Returning to the 'scene of the crime'
30.11.2004 Twelve years ago Boris Spassky played a match against Bobby Fischer in Yugoslavia. That got Fischer into a lot of trouble, while for Spassky, a French citizen, there were no repercussions. Now the tenth world champion returned to Belgrade to open the Belgrade Chess Trophy. Quick interview...

Fischer to Bush and Koizumi: 'You are going to pay for this!'
18.10.2004 Bobby Fischer, still in detention in Japan, has spoken out again in an interview, this time threatening the Japanese Prime Minister Koizumi and US President Bush: "You are going to pay for this, and you are going to pay for your crimes in Iraq too." His new lawyer, Richard J. Vattuone, plans to release documents to prove US government involvement in a plot against Fischer.

'We want to live together forever'
01.09.2004 She collected pictures of her chess hero after his match with Boris Spassky in 1972. One year later they met in Tokyo – the start of a romance spanning decades. Since four years the two have lived together in downtown Kamata in Tokyo's Ota Ward. In an exclusive interview for ChessBase Miyoko Watai tells us the story of her life with Bobby Fischer.

Listen to Bobby Fischer
26.08.2004 In emotional phone calls from his detention cell in Tokyo ex world champion Bobby Fischer gave a Philippine radio station two lengthy interviews. Fischer is facing deportation and incarceration in the US, and voices his nightmare fears: "I will be tried, convicted, sentenced, imprisoned, tortured and murdered." We have summary transcripts and audio files.

Dramatic moments around Fischer's deportation
25.08.2004 First the Japanese Justice Minister Daizo Nozawa issued a deportation order against former world champion Bobby Fischer's, then Fischer's lawyers filed a lightning appeal on the grounds that physical deportation would be a flagrant violation of Fischer's right to full legal recourse and protection under Japanese law. Here's the full story by Fischer's legal coordinator.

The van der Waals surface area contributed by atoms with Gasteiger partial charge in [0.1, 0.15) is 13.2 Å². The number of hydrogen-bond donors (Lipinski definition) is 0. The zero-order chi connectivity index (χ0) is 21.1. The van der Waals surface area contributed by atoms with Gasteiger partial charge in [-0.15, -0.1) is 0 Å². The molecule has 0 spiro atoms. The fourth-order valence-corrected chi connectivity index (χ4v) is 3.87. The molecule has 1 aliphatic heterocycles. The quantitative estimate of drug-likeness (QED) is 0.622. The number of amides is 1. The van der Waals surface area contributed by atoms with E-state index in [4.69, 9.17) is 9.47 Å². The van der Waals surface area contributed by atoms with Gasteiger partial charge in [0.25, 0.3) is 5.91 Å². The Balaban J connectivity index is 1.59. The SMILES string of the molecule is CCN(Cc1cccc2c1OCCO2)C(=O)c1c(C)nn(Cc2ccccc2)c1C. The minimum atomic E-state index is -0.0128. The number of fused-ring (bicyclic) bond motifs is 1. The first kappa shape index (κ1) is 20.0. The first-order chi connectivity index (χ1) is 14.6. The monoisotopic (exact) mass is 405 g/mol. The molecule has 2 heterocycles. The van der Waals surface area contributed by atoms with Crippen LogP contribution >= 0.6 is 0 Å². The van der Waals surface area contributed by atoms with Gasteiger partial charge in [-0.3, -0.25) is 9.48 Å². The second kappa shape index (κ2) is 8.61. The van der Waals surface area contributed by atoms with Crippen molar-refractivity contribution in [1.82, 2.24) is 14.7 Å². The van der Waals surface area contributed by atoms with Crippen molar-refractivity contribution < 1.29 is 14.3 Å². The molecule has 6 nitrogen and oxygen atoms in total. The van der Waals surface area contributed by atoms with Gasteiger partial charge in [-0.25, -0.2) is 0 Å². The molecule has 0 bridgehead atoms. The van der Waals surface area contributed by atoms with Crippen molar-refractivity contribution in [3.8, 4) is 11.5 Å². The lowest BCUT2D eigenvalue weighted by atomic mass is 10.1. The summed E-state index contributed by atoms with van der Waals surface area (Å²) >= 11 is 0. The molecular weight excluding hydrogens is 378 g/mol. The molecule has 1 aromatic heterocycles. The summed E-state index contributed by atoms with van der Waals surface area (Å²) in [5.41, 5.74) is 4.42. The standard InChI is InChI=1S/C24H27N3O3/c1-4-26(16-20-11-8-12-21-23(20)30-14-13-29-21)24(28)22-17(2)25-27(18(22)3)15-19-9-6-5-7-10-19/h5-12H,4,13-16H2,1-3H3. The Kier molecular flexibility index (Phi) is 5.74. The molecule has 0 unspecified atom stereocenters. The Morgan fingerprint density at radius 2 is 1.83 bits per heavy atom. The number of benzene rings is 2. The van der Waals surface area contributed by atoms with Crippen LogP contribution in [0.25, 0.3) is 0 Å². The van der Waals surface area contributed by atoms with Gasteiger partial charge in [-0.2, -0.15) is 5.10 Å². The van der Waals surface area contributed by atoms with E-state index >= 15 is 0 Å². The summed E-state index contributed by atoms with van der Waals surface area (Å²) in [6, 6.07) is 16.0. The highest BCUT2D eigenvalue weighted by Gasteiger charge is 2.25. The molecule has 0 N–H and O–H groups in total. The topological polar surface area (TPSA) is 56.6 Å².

'Bobby Fischer and I have decided to marry'
17.08.2004 Bobby Fischer, the former world chess champion, plans to marry the president of the Japan Chess Association (and four-time Japanese women's champion) Miyoko Watai. This was reported in newspapers and wire services last night. Now Watai-san has sent us a statement explaining the background of her personal relationship with Fischer.

Fischer renounces US citizenship
15.08.2004 Bobby Fischer has been moved to a new detention facility in Tokyo, pending a decision on his deportation to the US, where he faces a 10-year jail sentence. A lot of new material has surfaced, including Fischer's handwritten renouncement of his US citizenship and a blow-by-blow description and picture of his arrest at Narita Airport. Harrowing stuff...

Spassky to Bush: Arrest me!
10.08.2004 Boris Spassky, who played the contentious return match against Bobby Fischer in Yugoslavia 1992, for which the latter is currently facing deportation and incarceration in the US, has appealed to President Bush to show mercy and charity for his tormented successor. If for some reason that should be impossible, Spassky suggests a very imaginative alternative...

Fischer's appeal rejected
28.07.2004 Bobby Fischer's appeal against his deportation was rejected today by Japanese authorities. Meanwhile the Icelandic Chess Federation has appealed to US president Bush to pardon Fischer and set up a petition web site to collect signatures. In Tokyo a "Free Fischer Press Conference" is scheduled for Thursday. More...

Fischer a sacrificial pawn?
25.07.2004 Bobby Fischer is still in detention at Narita Airport in Tokyo, traumatised but stubborn, "behaving like a Samurai". At the same time news outlets all over the world are covering the story, with Fischer's brother-in-law Russell Targ assailing the Bush administration for playing election year politics with the former chess champion's freedom. There's a lot to be read...

Game of Life: Kasparov on Fischer - in full
20.07.2004 The news of Fischer's arrest in Japan came as a shock to Garry Kasparov, who was in a holiday camp working intensely on the games of his greatest American predecessor. In today's issue of The Wall Street Journal Kasparov assesses Fischer's chess career – for a public that was being exposed to his current situation. We now bring you Kasparov's full article.

Will Fischer be extradited?
19.07.2004 Chess legend Bobby Fischer, the hero of millions, languishes in the detention facilities of Narita Airport in Tokyo, waiting for a decision by Japanese Immigration authorities on his deportation to the US. We have collected all the documents and reconstructed a timeline to his arrest. Fischer, who has no legal counsel, is appealing for international assistance.

Bobby Fischer detained in Japan (updated)
16.07.2004 It's the latest twist in the sad tale of American former world champion Bobby Fischer. He has been detained in Japan and faces possible deportation to the US to face charges for playing in Yugoslavia in 1992. Fischer's website says he was "very nearly killed" in Japan. The story has been picked up by news services all over the world.